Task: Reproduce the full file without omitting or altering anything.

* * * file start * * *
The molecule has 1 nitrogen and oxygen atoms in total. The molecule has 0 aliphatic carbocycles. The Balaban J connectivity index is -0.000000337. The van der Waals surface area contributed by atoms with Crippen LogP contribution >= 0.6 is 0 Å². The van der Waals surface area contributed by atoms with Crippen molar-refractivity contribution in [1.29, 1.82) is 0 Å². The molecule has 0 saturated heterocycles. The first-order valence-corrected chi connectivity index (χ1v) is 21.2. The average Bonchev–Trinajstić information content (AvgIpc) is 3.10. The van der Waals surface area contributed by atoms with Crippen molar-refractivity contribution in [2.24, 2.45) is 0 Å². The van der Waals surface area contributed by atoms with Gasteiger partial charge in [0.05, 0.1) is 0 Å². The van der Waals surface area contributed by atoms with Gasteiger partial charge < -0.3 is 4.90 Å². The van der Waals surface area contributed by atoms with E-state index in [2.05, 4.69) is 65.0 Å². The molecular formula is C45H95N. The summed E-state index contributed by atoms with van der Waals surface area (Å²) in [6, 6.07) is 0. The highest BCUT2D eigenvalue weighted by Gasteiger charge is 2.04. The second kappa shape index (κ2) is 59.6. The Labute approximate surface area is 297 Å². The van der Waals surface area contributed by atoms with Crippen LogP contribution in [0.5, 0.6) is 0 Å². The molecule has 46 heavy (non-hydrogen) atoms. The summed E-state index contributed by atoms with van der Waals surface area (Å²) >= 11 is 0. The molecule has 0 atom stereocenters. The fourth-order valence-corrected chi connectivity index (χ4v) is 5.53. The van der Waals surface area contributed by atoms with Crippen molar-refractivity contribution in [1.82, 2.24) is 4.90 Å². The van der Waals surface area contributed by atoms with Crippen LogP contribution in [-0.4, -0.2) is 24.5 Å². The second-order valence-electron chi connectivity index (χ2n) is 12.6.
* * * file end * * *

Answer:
The molecule has 1 nitrogen and oxygen atoms in total. The molecule has 0 aliphatic carbocycles. The Balaban J connectivity index is -0.000000337. The van der Waals surface area contributed by atoms with Crippen LogP contribution >= 0.6 is 0 Å². The van der Waals surface area contributed by atoms with Crippen molar-refractivity contribution in [1.29, 1.82) is 0 Å². The molecule has 0 saturated heterocycles. The first-order valence-corrected chi connectivity index (χ1v) is 21.2. The average Bonchev–Trinajstić information content (AvgIpc) is 3.10. The van der Waals surface area contributed by atoms with Crippen molar-refractivity contribution in [2.24, 2.45) is 0 Å². The van der Waals surface area contributed by atoms with Gasteiger partial charge in [0.05, 0.1) is 0 Å². The van der Waals surface area contributed by atoms with Gasteiger partial charge < -0.3 is 4.90 Å². The van der Waals surface area contributed by atoms with E-state index in [2.05, 4.69) is 65.0 Å². The molecular formula is C45H95N. The summed E-state index contributed by atoms with van der Waals surface area (Å²) in [6, 6.07) is 0. The highest BCUT2D eigenvalue weighted by Gasteiger charge is 2.04. The second kappa shape index (κ2) is 59.6. The Labute approximate surface area is 297 Å². The van der Waals surface area contributed by atoms with Crippen LogP contribution in [0.5, 0.6) is 0 Å². The molecule has 46 heavy (non-hydrogen) atoms. The summed E-state index contributed by atoms with van der Waals surface area (Å²) >= 11 is 0. The molecule has 0 atom stereocenters. The fourth-order valence-corrected chi connectivity index (χ4v) is 5.53. The van der Waals surface area contributed by atoms with Crippen molar-refractivity contribution in [1.82, 2.24) is 4.90 Å². The van der Waals surface area contributed by atoms with Crippen LogP contribution in [-0.4, -0.2) is 24.5 Å². The second-order valence-electron chi connectivity index (χ2n) is 12.6.